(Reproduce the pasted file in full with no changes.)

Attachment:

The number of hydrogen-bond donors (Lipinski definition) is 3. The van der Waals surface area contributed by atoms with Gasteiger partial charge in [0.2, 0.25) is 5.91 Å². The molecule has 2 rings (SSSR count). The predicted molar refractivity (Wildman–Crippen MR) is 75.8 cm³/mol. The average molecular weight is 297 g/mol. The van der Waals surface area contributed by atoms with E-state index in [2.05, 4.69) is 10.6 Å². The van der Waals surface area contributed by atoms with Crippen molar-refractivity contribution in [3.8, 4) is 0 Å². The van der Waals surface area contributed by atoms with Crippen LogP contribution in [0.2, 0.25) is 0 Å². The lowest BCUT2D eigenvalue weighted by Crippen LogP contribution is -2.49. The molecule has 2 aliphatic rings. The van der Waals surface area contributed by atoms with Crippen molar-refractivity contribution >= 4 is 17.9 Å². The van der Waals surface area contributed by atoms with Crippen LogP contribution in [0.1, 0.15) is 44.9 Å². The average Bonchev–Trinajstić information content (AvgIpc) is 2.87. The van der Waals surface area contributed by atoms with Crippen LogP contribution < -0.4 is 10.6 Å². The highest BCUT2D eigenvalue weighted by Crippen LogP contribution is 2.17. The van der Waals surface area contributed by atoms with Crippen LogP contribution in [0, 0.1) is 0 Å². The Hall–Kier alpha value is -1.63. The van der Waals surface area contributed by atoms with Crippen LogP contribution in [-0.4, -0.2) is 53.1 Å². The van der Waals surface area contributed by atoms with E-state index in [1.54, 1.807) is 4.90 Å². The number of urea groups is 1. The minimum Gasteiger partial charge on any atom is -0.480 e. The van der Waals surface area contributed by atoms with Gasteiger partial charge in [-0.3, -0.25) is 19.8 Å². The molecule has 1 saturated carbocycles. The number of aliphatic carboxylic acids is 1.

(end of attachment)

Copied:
The number of hydrogen-bond donors (Lipinski definition) is 3. The van der Waals surface area contributed by atoms with Gasteiger partial charge in [0.2, 0.25) is 5.91 Å². The molecule has 2 rings (SSSR count). The predicted molar refractivity (Wildman–Crippen MR) is 75.8 cm³/mol. The average molecular weight is 297 g/mol. The van der Waals surface area contributed by atoms with E-state index in [2.05, 4.69) is 10.6 Å². The van der Waals surface area contributed by atoms with Crippen molar-refractivity contribution in [3.8, 4) is 0 Å². The van der Waals surface area contributed by atoms with Crippen LogP contribution in [0.2, 0.25) is 0 Å². The lowest BCUT2D eigenvalue weighted by Crippen LogP contribution is -2.49. The molecule has 2 aliphatic rings. The van der Waals surface area contributed by atoms with Crippen molar-refractivity contribution >= 4 is 17.9 Å². The van der Waals surface area contributed by atoms with Crippen LogP contribution in [0.1, 0.15) is 44.9 Å². The average Bonchev–Trinajstić information content (AvgIpc) is 2.87. The van der Waals surface area contributed by atoms with Crippen LogP contribution < -0.4 is 10.6 Å². The highest BCUT2D eigenvalue weighted by Crippen LogP contribution is 2.17. The van der Waals surface area contributed by atoms with Crippen LogP contribution in [0, 0.1) is 0 Å². The Hall–Kier alpha value is -1.63. The van der Waals surface area contributed by atoms with Crippen LogP contribution in [-0.4, -0.2) is 53.1 Å². The van der Waals surface area contributed by atoms with E-state index in [1.54, 1.807) is 4.90 Å². The number of urea groups is 1. The minimum Gasteiger partial charge on any atom is -0.480 e. The van der Waals surface area contributed by atoms with Gasteiger partial charge in [-0.3, -0.25) is 19.8 Å². The molecule has 1 saturated carbocycles. The number of aliphatic carboxylic acids is 1.